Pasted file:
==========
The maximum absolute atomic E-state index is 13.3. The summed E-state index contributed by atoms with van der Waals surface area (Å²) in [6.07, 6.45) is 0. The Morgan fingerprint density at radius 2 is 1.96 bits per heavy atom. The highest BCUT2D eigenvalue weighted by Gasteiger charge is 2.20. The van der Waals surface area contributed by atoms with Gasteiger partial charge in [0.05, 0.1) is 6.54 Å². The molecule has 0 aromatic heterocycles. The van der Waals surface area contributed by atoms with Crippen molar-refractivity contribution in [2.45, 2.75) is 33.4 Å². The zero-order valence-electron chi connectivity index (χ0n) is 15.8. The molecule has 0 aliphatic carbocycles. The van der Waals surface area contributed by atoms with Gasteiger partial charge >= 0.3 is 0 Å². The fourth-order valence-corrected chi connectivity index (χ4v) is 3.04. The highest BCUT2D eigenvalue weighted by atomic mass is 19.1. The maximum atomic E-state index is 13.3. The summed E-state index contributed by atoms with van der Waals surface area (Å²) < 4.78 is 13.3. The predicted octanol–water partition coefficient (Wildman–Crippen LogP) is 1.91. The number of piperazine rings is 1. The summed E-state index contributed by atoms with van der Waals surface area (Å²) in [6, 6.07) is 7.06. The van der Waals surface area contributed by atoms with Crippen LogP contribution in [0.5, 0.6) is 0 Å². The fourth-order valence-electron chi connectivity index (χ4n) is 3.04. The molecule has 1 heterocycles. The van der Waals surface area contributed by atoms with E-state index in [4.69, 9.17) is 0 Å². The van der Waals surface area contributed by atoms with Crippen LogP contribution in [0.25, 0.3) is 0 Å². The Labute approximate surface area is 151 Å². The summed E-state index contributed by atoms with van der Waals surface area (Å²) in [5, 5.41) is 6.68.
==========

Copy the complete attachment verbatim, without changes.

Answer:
The maximum absolute atomic E-state index is 13.3. The summed E-state index contributed by atoms with van der Waals surface area (Å²) in [6.07, 6.45) is 0. The Morgan fingerprint density at radius 2 is 1.96 bits per heavy atom. The highest BCUT2D eigenvalue weighted by Gasteiger charge is 2.20. The van der Waals surface area contributed by atoms with Gasteiger partial charge in [0.05, 0.1) is 6.54 Å². The molecule has 0 aromatic heterocycles. The van der Waals surface area contributed by atoms with Crippen molar-refractivity contribution in [2.45, 2.75) is 33.4 Å². The zero-order valence-electron chi connectivity index (χ0n) is 15.8. The molecule has 0 aliphatic carbocycles. The van der Waals surface area contributed by atoms with Gasteiger partial charge >= 0.3 is 0 Å². The fourth-order valence-corrected chi connectivity index (χ4v) is 3.04. The highest BCUT2D eigenvalue weighted by atomic mass is 19.1. The maximum atomic E-state index is 13.3. The summed E-state index contributed by atoms with van der Waals surface area (Å²) < 4.78 is 13.3. The predicted octanol–water partition coefficient (Wildman–Crippen LogP) is 1.91. The number of piperazine rings is 1. The summed E-state index contributed by atoms with van der Waals surface area (Å²) in [6, 6.07) is 7.06. The van der Waals surface area contributed by atoms with Crippen LogP contribution in [0.5, 0.6) is 0 Å². The fourth-order valence-electron chi connectivity index (χ4n) is 3.04. The molecule has 1 heterocycles. The van der Waals surface area contributed by atoms with E-state index in [4.69, 9.17) is 0 Å². The van der Waals surface area contributed by atoms with Crippen LogP contribution in [0.25, 0.3) is 0 Å². The Labute approximate surface area is 151 Å². The summed E-state index contributed by atoms with van der Waals surface area (Å²) in [5, 5.41) is 6.68.